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The Big Short: Smart Economic Dramedy Amuses and Horrifies

The opinions expressed by columnists are their own and do not necessarily represent the views of

The financial crisis of 2008 is still a confounding mess to many of us. There are so many different ways to analyze the troubled economic decisions that led to that recession that it’s hard to know what the underlying truth really is. That’s what makes The Big Short — an accessible dramedy about the collapse — so gratifying.


In the past, director/screenwriter Adam McKay has often succeeded in his more absurdist comedies (Anchorman, for instance) but he’s faltered in over-the-top films as well (The Campaign, a film he helped write the story for, was a big disappointment). Here, McKay takes a real life premise and crafts into a film that is often as hilarious as it is outrageous. The film has been adapted from the bestselling book by Michael Lewis, who previously wrote the books that The Blind Side and Moneyball were both based on.

The combination of the analytic source material by Lewis and the wacky laughs that McKay often presents on the big screen may seem like an odd combination. It’s a strange mixture but one that works unmistakably well here.

The feature tells the story of an eclectic mix of investors who saw dark clouds gathering over the economy years before 2008. Christian Bale plays Michael Burry, an idiosyncratic but ingenious hedge fund manager who can’t seem to have a normal conversation. Long before the housing market begins to collapse, Burry senses a major shift coming. He realizes that the housing market is supposed to be one of the most stable markets there are but he also knows that people are deluding that market for their own financial benefit.

After some discussion about certain complicated financial matters, McKay’s comedic sensibilities kick in as he presents these topics as clearly as possible. During a conversation on subprime mortgages, for instance, Margot Robbie pops onscreen to explain the issue while soaking in a bathtub. This is McKay’s way of telling the audience that this stuff may be complicated and a little messy but it’s worth paying attention to.


Brad Pitt, Steve Carrell and Ryan Gosling all have roles as hedge fund managers or analysts who see that the housing market is being held up by shaky loans and cynical manipulations. Carrell’s character Mark Baum, a hedge fund manager, starts out the film as an angry investor. It’s easy to question his frustrations at the beginning of the film but as the plot meticulously unfolds, it’s the viewers who should be angry at what we are witnessing.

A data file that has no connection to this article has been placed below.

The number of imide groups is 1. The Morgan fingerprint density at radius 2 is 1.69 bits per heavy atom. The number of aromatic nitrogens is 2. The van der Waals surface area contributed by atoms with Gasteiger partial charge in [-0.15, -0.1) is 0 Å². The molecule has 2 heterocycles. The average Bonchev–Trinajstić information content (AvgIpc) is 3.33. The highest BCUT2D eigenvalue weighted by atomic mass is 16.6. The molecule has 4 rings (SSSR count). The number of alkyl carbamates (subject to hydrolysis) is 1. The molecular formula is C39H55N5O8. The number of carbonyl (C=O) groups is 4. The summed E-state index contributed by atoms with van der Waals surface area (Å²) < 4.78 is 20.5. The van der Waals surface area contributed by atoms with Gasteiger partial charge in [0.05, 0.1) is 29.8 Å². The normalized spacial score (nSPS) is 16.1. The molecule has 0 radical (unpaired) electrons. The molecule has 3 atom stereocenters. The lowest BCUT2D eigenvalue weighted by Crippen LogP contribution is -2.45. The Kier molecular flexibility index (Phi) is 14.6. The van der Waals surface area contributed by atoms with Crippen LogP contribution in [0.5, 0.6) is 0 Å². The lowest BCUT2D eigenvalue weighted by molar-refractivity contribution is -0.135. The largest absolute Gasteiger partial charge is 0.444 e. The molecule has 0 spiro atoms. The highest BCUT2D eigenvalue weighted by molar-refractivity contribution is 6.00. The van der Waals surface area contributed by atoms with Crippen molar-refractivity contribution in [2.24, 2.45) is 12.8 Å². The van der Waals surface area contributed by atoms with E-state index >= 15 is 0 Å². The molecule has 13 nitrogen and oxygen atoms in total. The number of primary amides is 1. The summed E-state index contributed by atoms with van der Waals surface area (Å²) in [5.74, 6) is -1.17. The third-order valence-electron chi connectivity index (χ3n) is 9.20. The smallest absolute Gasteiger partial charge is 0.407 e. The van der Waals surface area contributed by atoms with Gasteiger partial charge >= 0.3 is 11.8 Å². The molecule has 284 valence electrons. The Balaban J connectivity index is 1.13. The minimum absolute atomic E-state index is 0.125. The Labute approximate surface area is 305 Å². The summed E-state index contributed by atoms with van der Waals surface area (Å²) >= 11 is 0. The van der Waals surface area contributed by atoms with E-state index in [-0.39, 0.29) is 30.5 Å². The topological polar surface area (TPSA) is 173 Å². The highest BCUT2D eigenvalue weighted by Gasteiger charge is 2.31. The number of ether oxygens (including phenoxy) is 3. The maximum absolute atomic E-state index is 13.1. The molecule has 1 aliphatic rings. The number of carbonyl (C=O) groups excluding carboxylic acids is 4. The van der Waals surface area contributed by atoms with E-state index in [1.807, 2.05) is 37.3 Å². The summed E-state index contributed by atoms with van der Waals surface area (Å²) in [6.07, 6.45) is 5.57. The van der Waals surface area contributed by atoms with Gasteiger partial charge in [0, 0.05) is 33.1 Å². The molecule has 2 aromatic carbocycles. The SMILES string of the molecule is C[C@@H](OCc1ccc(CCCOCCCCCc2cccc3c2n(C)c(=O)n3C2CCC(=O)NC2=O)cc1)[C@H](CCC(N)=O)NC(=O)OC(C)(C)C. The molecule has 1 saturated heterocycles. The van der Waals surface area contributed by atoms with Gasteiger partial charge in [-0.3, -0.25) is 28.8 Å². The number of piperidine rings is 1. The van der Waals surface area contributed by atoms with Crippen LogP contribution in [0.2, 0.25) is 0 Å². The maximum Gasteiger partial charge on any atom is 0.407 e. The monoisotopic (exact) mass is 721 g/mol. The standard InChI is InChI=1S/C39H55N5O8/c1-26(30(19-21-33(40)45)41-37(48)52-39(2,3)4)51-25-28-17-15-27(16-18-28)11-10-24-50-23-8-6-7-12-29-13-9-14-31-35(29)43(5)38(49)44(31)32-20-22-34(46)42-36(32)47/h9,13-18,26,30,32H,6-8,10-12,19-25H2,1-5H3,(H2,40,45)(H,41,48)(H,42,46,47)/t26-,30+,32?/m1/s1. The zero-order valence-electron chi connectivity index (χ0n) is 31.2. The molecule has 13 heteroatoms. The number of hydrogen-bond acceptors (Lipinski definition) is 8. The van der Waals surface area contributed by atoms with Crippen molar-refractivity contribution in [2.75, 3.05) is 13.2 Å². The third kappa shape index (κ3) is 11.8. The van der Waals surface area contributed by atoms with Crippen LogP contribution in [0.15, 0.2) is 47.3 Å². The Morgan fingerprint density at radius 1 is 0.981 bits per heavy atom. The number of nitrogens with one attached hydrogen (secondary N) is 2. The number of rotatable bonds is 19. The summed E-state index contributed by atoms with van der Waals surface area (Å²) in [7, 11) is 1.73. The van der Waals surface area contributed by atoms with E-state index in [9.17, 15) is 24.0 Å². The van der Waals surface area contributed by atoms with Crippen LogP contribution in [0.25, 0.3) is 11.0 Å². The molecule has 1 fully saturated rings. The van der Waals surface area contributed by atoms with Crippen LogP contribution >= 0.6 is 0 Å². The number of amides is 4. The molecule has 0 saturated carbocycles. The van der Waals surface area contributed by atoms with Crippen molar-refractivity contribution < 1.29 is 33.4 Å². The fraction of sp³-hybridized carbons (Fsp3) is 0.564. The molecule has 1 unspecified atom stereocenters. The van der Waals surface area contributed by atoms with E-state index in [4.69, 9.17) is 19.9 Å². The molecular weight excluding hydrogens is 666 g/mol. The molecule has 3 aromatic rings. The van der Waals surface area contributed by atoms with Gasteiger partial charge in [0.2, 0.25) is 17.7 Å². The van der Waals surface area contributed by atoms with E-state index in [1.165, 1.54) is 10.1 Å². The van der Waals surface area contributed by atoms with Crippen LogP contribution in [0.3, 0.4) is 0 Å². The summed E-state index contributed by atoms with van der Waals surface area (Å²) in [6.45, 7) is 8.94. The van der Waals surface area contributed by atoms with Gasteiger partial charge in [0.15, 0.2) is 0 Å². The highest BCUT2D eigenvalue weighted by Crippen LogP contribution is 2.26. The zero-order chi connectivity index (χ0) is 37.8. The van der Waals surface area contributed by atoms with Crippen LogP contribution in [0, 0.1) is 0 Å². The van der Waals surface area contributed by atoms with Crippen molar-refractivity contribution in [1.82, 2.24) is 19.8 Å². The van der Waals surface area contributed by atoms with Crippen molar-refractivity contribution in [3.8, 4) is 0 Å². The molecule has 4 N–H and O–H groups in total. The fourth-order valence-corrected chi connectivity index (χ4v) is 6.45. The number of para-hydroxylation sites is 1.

When Baum, who despite his cynicism can’t even comprehend the enormity of the housing issue, visits a strip club only to find a stripper who owns multiple houses and a condo (with few other assets to speak of), he begins to see how major this crisis has become.

In one devastating scene, two obnoxious real estate agents talk about how they’ve tricked people into buying houses they can’t afford, and Baum is shocked. “They’re not confessing. They’re bragging,” one of Baum’s associates notes to Baum’s incredulity.

As the story unfolds, these hedge fund managers continue to bet against the housing market to the astonishment of low-level bankers who think the housing market is stable. The housing market is always stable, they argue incessantly believing that this system — this seeming bedrock of the American economy — can never fall apart.

When the crisis begins to take shape and the investors and hedge fund managers profit off of their insight, Brad Pitt’s character Ben Rickert is quick to admonish them. “You just bet against the American economy,” he says. The crisis may have financially benefited a few individuals but the economy suffered because of undeniable systemic issues at the core of the housing market. To his credit, McKay never shies away from the stunning realization that the collapse — which some people profited from — cost millions of people their jobs and their homes.


It’s hard to believe that these issues have been truly fixed but McKay has surely done his part in showing to the amusement and shock of his audience how bad the situation became and how the 2008 economic collapse might’ve been prevented.


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